The electrical system in your home is made up of more than just one type of wire—it’s a complex system with many different parts, all professionally manufactured to deliver electricity to your electrical appliances and devices in the safest way possible. If you’ve ever attempted to shop for electrical wire, you may have noticed that there are so many types to choose from. Here are some of the terms you may have encountered when you went shopping. Knowing what these terms mean is necessary to a safe and effective wire choice.
Wire gauge – refers to the actual size of the wire. It dictates the wire’s ampacity, or the amount of current that can pass through the wire safely. Common wire gauge sizes suitable for homes include 14-, 12-, 10-, 8-, 6-, and 2-gauge wires.
Wattage load – dictates the maximum wattage rating of an appliance, which should never be exceeded. Overloading of maximum wattage can occur when appliances are plugged into power outlets and extension cords unable to handle the load. Melting and fire can be the result.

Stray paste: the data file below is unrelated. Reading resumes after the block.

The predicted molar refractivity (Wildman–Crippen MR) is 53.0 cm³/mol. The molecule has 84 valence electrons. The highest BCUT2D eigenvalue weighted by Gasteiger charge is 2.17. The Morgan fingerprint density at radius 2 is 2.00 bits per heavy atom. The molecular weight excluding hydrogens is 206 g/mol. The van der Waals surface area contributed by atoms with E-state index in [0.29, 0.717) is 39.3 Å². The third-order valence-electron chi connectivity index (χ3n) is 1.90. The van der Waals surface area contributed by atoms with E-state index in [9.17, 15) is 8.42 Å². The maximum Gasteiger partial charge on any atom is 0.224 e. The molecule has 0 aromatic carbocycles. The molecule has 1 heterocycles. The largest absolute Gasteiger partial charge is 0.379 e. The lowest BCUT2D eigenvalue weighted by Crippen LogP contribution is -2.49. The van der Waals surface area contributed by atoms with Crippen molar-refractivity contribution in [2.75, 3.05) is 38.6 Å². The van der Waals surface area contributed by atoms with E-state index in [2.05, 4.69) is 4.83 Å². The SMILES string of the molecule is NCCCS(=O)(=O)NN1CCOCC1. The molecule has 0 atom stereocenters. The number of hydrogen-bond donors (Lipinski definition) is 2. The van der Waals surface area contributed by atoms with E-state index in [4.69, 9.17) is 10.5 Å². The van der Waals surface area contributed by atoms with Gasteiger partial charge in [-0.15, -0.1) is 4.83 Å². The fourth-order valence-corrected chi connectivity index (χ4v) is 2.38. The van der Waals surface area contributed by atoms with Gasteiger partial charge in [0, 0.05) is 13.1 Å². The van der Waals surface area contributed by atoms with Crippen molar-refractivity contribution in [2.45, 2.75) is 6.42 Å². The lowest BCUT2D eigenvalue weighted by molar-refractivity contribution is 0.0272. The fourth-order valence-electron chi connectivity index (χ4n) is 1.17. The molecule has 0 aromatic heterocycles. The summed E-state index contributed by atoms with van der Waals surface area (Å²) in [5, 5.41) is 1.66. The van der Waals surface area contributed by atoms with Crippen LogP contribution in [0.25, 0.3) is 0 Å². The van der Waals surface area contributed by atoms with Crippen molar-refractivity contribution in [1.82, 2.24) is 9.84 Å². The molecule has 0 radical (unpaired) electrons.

Insulation rating or R-value – determines the wire’s resistance to conductive heat flow. R-value is defined by the wire’s thickness and density. The higher the R-value, the greater the wire’s insulating capacity.
Color codes – a wire’s color dictates what it does. Following the recommended use of a wire by its color is important not only to the proper function of an electrical system, but also to your personal safety.
There are many connections along the electrical paths that can fail or be disrupted, and there are many ways that electricity could go places you don’t want it to. That’s why when dealing with electrical wires and other components of your home’s electrical system, it’s best to leave the job in the hands of a certified electrician.
Checking for Incorrect Electrical Wiring, The Spruce
Electrical Wire Gauge, Ampacity, and Wattage Load, The Spruce